I guess I am in trouble. After an audacity crash I copied the temp folder. Afterwards audacity deleted the content of the original temp folder (as expected) Now I try to find a way to recover an audacity project from the copy of the original temp folder. Problem is that the timestamp information are gone through copying so i cant see a way to get the au files in order again.
Now I have two questions in order to solve my dilemma :
Can I get audacity to recover files from a copied temp folder? When I copied the original files back to the temp folder audacity didnt accept them, said these temp files are from another open instance of audacity.
Is there a way to understand the naming of the au files and by that derive the original order of the files along the timeline?
Was this an original show capture? That is, you were recording a show when Audacity went belly-up? Do you know why? Did the machine go all the way to being unresponsive and you had to hold the power button – or just Audacity crashed or froze?
Was that before you opened Audacity and it tried to recover the project?
If you want to copy a project that Audacity is about to recover you need to copy both the data from the temp folder and the autosave file .
It is expected if you save the project (in which case the data is transferred to the project’s _data folder) or if you close the project window without saving changes.
Why? What happened when Audacity tried to recover that project?
That may be true if you had the project relating to the copy of the data open in another window.
I don’t really understand what you are trying to do, unless the recovered projects open incorrectly. If that’s the case, the best thing to do is to open Help > Show Log… and copy the list of errors, then force quit Audacity ( How to force an app to quit on your Mac - Apple Support ). This preserves the temp folder and autosave file and gives you a chance to figure out what is wrong. But if you are nervous about force quit you can always make a copy of the temp folder and the autosave file.
Yes, the autosave file for that project in ~/Library/Application Support/audacity/AutoSave. Line 3 of the autosave file has a “datadir” value which must point to where the data actually is.
Can we help you with the Audacity crashes? Under what circumstances is it crashing? For example, do the crashes happen when you import a particular type of file? Is this file or the folders it is in named with non-English characters?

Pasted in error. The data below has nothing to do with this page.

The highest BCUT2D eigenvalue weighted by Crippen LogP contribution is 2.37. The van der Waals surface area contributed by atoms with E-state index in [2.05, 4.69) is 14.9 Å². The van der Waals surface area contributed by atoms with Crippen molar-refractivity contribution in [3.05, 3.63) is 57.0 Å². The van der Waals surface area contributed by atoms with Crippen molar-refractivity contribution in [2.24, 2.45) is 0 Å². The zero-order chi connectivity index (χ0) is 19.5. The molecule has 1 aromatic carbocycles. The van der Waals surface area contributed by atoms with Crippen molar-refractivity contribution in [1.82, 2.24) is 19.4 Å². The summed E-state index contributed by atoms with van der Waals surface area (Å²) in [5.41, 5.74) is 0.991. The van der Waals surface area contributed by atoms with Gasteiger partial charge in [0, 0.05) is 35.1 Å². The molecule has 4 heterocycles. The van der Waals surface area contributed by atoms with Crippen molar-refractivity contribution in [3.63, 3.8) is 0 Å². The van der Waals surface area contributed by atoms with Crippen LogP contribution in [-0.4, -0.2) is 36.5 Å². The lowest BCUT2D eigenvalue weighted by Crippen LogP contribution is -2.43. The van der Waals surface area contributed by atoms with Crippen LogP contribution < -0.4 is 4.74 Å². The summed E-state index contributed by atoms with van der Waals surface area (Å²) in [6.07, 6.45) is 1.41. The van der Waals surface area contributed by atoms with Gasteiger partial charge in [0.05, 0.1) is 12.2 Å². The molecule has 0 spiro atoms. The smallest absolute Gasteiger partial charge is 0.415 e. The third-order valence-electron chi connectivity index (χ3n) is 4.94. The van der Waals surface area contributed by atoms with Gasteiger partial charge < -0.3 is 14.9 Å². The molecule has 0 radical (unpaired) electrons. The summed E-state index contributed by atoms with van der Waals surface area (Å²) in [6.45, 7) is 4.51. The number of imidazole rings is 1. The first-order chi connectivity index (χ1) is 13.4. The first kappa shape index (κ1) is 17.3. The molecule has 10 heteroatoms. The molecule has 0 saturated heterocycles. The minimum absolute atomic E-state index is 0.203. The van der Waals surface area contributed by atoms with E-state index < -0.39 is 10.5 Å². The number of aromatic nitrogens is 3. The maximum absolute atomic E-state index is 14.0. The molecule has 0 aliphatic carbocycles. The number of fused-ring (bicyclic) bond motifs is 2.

Thank you so much for your lengthly reply, highly appreciated.
My biggest mistake was that I didn’t recover when audactiy asked me if it should do when I reopened it. (The reason was that I was in a hurry to do some other live stream recording with audacity) All I did is quickly copying the temp folder thinking that will allow me to do it later …
My system did not crash because of audacity I am sure - some other tweaks - so thanks for asking for the crash report yet no point looking in it. I dont have a ~/Library/Application Support/audacity on my system but I found the .au files anyway. I just dont know how to get them in order as the timestamp is gone.
Thanks again for the detailed reply, I guess I just messed it up and hope to get the recorded live stream from someone …
It doesn’t take long to recover a project, even if it is hours of audio. It is quicker than importing a file of the same length.
If you don’t have the original temp folder (only the copy with the changed timestamps) then the auotosave file would also have been deleted. To see if you can get the autosave file back you could look at http://www.binarybiz.com/vlab/mac.html for a data recovery program or Mac Time Machine if you have that running.
If you really want to stop Audacity recovering when you launch it, rename the “AutoSave” folder to something else. Audacity will recreate an AutoSave folder but not offer recovery.
Copy the correct project folder (for the previous recording) that is in the temp folder.
Save or export your new recording.
When you want to launch Audacity and recover the other project, delete the “AutoSave” folder which will be empty. Revert the original “AutoSave” folder containing the autosave file to its original “AutoSave” name then restore the “project” folder to Audacity’s temp folder.
You can drag the AutoSave folder to the sidebar in Finder, so you can get to it quickly.
All this voids your Audacity warranty of course (if there was one)